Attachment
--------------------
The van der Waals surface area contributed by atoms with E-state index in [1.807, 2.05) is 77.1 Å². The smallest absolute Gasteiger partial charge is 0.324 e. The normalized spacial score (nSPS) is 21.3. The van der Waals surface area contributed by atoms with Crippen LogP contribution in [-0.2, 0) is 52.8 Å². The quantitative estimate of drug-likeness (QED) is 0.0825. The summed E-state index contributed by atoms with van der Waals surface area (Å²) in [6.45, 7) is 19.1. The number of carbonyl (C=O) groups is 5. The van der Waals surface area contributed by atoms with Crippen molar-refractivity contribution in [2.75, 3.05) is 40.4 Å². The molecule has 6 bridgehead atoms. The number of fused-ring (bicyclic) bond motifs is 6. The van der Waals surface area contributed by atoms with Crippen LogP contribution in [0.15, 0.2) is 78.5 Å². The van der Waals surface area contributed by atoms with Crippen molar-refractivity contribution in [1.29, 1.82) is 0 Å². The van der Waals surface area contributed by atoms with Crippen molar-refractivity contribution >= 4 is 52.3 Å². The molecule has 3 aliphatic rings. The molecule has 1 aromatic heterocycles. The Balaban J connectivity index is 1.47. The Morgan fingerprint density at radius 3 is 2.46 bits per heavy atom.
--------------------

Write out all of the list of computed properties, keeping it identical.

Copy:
The van der Waals surface area contributed by atoms with E-state index in [1.807, 2.05) is 77.1 Å². The smallest absolute Gasteiger partial charge is 0.324 e. The normalized spacial score (nSPS) is 21.3. The van der Waals surface area contributed by atoms with Crippen LogP contribution in [-0.2, 0) is 52.8 Å². The quantitative estimate of drug-likeness (QED) is 0.0825. The summed E-state index contributed by atoms with van der Waals surface area (Å²) in [6.45, 7) is 19.1. The number of carbonyl (C=O) groups is 5. The van der Waals surface area contributed by atoms with Crippen molar-refractivity contribution in [2.75, 3.05) is 40.4 Å². The molecule has 6 bridgehead atoms. The number of fused-ring (bicyclic) bond motifs is 6. The van der Waals surface area contributed by atoms with Crippen LogP contribution in [0.15, 0.2) is 78.5 Å². The van der Waals surface area contributed by atoms with Crippen molar-refractivity contribution in [1.29, 1.82) is 0 Å². The van der Waals surface area contributed by atoms with Crippen molar-refractivity contribution >= 4 is 52.3 Å². The molecule has 3 aliphatic rings. The molecule has 1 aromatic heterocycles. The Balaban J connectivity index is 1.47. The Morgan fingerprint density at radius 3 is 2.46 bits per heavy atom.